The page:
This past weekend I traveled to Valdivia with work. I had been before, but this time I got to do many different things and the weather couldn’t have been better. Valdivia is one of the rainiest cities in Chile, with humidity hovering around 90% all of the time. However, we had four beautiful days of partly cloudy to completely sunny skies, no rain, and temperatures hot enough for me to wear a tee-shirt. I started to think that I could really picture myself relocating to the Región de los Ríos until I remembered that the weather we were experiencing was a complete anomaly.
We visited lots of old forts, at Niebla, Isla Mancera and Corral. Back in the day, way before the Panama canal was built, and before Chilean Independence (think: 17th and 18th centuries), Valdivia was a great spot to re-fuel on the way to or from the Strait of Magellan because of its navigable rivers. However, that also made it a target for English and Dutch pirates, so the Spanish constructed a series of 17 forts to prevent pirates from raiding the city. Today, four of them exist (well, their ruins do).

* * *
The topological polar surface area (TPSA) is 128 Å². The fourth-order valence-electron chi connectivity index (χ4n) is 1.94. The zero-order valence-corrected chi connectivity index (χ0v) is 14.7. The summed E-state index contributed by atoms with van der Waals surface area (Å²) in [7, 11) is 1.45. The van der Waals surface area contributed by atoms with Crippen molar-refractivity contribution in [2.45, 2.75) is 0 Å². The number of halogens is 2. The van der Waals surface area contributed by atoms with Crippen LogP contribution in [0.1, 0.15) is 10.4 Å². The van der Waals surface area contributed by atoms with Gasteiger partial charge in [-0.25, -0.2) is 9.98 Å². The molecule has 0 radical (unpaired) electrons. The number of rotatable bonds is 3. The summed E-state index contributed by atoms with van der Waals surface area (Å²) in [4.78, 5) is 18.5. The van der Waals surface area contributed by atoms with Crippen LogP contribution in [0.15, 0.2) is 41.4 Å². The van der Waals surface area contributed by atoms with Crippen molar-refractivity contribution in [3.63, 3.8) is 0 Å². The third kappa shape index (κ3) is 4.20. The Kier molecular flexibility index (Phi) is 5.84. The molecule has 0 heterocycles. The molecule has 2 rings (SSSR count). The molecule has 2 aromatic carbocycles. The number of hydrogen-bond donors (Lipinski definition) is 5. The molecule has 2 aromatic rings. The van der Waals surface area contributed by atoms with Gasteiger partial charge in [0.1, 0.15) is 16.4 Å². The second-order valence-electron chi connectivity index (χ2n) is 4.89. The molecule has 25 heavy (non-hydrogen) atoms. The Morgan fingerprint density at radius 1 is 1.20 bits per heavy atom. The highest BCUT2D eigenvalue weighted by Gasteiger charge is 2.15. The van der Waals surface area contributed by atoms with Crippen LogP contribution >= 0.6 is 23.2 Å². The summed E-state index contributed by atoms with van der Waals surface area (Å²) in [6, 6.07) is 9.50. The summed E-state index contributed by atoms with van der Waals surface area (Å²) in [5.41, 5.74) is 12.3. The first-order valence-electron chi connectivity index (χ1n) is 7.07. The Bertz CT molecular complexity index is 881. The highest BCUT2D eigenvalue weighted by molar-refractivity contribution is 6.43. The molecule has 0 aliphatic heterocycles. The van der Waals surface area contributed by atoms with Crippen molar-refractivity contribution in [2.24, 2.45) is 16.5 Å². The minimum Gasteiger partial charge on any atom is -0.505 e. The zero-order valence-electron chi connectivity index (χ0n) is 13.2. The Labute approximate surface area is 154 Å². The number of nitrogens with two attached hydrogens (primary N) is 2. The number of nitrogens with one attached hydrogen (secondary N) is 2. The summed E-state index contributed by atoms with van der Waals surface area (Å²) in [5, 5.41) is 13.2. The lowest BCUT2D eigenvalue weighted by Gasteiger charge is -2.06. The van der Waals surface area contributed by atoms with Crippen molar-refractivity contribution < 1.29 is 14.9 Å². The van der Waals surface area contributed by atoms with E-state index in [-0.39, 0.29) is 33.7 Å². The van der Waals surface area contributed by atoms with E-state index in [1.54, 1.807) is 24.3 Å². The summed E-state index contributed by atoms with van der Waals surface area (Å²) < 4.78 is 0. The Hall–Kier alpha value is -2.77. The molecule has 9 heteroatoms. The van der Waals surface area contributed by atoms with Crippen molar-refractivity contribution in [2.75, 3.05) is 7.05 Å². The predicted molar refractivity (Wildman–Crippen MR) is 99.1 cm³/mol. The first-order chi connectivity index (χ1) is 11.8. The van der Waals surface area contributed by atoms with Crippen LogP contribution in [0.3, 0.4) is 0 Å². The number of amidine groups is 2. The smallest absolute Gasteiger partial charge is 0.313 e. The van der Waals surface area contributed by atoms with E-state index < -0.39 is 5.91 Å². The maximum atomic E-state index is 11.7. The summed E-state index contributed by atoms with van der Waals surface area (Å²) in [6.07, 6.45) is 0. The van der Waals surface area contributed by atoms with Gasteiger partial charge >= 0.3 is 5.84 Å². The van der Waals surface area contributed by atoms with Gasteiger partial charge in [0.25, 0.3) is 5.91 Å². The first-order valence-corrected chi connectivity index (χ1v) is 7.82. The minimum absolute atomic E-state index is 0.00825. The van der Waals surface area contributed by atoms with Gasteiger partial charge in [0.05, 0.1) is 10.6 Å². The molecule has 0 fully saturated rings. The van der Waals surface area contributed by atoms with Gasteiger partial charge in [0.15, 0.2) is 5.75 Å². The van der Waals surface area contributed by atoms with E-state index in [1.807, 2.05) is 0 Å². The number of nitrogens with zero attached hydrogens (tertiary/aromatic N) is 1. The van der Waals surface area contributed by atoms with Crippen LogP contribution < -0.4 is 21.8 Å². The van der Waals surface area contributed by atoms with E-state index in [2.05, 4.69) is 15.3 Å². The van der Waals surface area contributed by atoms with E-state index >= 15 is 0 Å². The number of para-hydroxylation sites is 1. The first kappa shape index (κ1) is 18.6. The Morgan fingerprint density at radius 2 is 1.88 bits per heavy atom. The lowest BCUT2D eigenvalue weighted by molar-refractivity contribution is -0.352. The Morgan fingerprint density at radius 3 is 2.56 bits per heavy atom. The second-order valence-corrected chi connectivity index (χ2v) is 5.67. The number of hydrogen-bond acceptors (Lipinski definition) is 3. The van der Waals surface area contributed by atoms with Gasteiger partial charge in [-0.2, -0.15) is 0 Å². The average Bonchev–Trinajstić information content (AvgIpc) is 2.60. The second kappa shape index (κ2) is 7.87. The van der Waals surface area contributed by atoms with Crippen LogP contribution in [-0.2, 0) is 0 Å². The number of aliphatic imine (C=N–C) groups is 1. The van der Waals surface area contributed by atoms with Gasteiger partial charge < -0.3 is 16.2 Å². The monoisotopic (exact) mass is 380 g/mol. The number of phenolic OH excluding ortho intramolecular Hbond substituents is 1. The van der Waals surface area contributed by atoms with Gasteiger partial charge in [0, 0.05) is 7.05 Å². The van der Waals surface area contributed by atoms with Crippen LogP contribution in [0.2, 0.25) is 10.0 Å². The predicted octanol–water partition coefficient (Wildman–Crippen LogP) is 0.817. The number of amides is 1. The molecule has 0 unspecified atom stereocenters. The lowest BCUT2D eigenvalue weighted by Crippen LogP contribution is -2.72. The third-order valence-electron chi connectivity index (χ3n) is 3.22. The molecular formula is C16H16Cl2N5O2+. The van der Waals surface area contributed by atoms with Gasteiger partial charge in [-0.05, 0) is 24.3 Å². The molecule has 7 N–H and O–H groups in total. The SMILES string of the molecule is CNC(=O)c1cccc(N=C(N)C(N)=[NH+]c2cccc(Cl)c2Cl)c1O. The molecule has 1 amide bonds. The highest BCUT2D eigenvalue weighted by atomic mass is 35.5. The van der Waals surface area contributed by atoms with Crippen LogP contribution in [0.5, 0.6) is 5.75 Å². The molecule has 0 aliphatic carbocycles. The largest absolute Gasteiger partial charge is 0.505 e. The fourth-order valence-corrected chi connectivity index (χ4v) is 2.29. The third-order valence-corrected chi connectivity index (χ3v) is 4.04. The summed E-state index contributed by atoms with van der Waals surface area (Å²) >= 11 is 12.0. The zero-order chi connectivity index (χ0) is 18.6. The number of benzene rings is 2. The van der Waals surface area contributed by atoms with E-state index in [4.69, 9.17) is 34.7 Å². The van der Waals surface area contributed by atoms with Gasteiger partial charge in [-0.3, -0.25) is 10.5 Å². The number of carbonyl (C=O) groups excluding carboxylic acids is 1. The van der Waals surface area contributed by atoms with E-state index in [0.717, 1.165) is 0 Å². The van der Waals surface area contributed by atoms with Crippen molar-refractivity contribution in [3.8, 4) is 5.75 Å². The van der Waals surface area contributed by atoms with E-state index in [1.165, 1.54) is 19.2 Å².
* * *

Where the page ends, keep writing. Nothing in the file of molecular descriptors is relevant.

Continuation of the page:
We also spent a lot of time in nature, hiking through Valdivian forests at Parque Oncol and Parque San Ramon, and boating on the many rivers surrounding the city. We saw lots of birds (swans, pelicans, hawks, vultures), heard a fox pup cry and of course saw the infamous sea lions at the fish market in Valdivia.
In the city itself we visited the Botanical Gardens at the Universidad Austral on Isla Teja, went to Parque Saval and saw the medialuna where Chilean rodeo takes place, and luckily even got to visit the horse stables. There are a bunch of museums in Valdivia, but we didn’t go because of scheduling conflicts.
From Santiago, it takes around 10 hours to get to Valdivia by bus, or a couple of hours by plane. Make sure to compare bus and plane prices, because the first time I went, I could get a plane ticket for around $20 more than a bus ticket, and for $20, it’s definitely worth shaving off 8 hours of travel time!